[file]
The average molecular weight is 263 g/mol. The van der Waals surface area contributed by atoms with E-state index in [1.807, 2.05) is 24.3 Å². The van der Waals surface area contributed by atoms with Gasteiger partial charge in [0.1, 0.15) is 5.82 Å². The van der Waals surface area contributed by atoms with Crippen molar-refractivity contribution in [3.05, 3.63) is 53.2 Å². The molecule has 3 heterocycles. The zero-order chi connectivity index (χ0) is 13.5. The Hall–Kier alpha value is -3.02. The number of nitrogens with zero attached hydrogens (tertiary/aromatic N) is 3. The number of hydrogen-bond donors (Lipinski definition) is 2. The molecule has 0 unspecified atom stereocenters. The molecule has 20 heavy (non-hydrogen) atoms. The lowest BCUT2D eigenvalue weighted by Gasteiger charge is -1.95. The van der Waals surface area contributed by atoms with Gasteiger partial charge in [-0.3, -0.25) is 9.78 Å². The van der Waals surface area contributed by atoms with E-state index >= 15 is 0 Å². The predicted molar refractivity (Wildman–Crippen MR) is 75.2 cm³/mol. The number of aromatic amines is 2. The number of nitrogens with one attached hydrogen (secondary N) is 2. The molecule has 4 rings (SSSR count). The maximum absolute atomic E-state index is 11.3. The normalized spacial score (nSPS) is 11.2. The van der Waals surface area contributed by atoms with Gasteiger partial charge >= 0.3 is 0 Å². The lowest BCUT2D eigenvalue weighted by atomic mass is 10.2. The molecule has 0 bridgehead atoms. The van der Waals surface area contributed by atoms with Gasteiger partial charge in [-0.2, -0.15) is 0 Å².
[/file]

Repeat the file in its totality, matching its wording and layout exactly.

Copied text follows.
The average molecular weight is 263 g/mol. The van der Waals surface area contributed by atoms with E-state index in [1.807, 2.05) is 24.3 Å². The van der Waals surface area contributed by atoms with Gasteiger partial charge in [0.1, 0.15) is 5.82 Å². The van der Waals surface area contributed by atoms with Crippen molar-refractivity contribution in [3.05, 3.63) is 53.2 Å². The molecule has 3 heterocycles. The zero-order chi connectivity index (χ0) is 13.5. The Hall–Kier alpha value is -3.02. The number of nitrogens with zero attached hydrogens (tertiary/aromatic N) is 3. The number of hydrogen-bond donors (Lipinski definition) is 2. The molecule has 0 unspecified atom stereocenters. The molecule has 20 heavy (non-hydrogen) atoms. The lowest BCUT2D eigenvalue weighted by Gasteiger charge is -1.95. The van der Waals surface area contributed by atoms with Gasteiger partial charge in [-0.3, -0.25) is 9.78 Å². The van der Waals surface area contributed by atoms with E-state index >= 15 is 0 Å². The predicted molar refractivity (Wildman–Crippen MR) is 75.2 cm³/mol. The number of aromatic amines is 2. The number of nitrogens with one attached hydrogen (secondary N) is 2. The molecule has 4 rings (SSSR count). The maximum absolute atomic E-state index is 11.3. The normalized spacial score (nSPS) is 11.2. The van der Waals surface area contributed by atoms with Gasteiger partial charge >= 0.3 is 0 Å². The lowest BCUT2D eigenvalue weighted by atomic mass is 10.2. The molecule has 0 bridgehead atoms. The van der Waals surface area contributed by atoms with Gasteiger partial charge in [-0.2, -0.15) is 0 Å².